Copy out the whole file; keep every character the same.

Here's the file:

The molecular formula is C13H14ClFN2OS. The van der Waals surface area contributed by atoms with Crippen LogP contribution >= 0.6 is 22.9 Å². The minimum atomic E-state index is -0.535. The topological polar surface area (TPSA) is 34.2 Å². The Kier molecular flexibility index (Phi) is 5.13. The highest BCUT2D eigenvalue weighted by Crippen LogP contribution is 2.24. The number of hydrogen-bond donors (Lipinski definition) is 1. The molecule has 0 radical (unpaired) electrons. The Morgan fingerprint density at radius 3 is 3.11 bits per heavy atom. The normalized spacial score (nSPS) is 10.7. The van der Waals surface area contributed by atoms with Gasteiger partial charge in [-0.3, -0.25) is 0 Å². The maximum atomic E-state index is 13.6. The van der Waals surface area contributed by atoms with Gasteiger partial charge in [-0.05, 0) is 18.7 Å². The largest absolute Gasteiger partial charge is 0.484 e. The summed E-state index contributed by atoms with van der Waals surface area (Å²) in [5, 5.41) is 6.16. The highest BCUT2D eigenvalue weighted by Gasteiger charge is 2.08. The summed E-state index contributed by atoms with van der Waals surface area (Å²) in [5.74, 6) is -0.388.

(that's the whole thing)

The molecular formula is C13H14ClFN2OS. The van der Waals surface area contributed by atoms with Crippen LogP contribution >= 0.6 is 22.9 Å². The minimum atomic E-state index is -0.535. The topological polar surface area (TPSA) is 34.2 Å². The Kier molecular flexibility index (Phi) is 5.13. The highest BCUT2D eigenvalue weighted by Crippen LogP contribution is 2.24. The number of hydrogen-bond donors (Lipinski definition) is 1. The molecule has 0 radical (unpaired) electrons. The Morgan fingerprint density at radius 3 is 3.11 bits per heavy atom. The normalized spacial score (nSPS) is 10.7. The van der Waals surface area contributed by atoms with Gasteiger partial charge in [-0.3, -0.25) is 0 Å². The maximum atomic E-state index is 13.6. The van der Waals surface area contributed by atoms with Gasteiger partial charge in [-0.05, 0) is 18.7 Å². The largest absolute Gasteiger partial charge is 0.484 e. The summed E-state index contributed by atoms with van der Waals surface area (Å²) in [5, 5.41) is 6.16. The highest BCUT2D eigenvalue weighted by Gasteiger charge is 2.08. The summed E-state index contributed by atoms with van der Waals surface area (Å²) in [5.74, 6) is -0.388.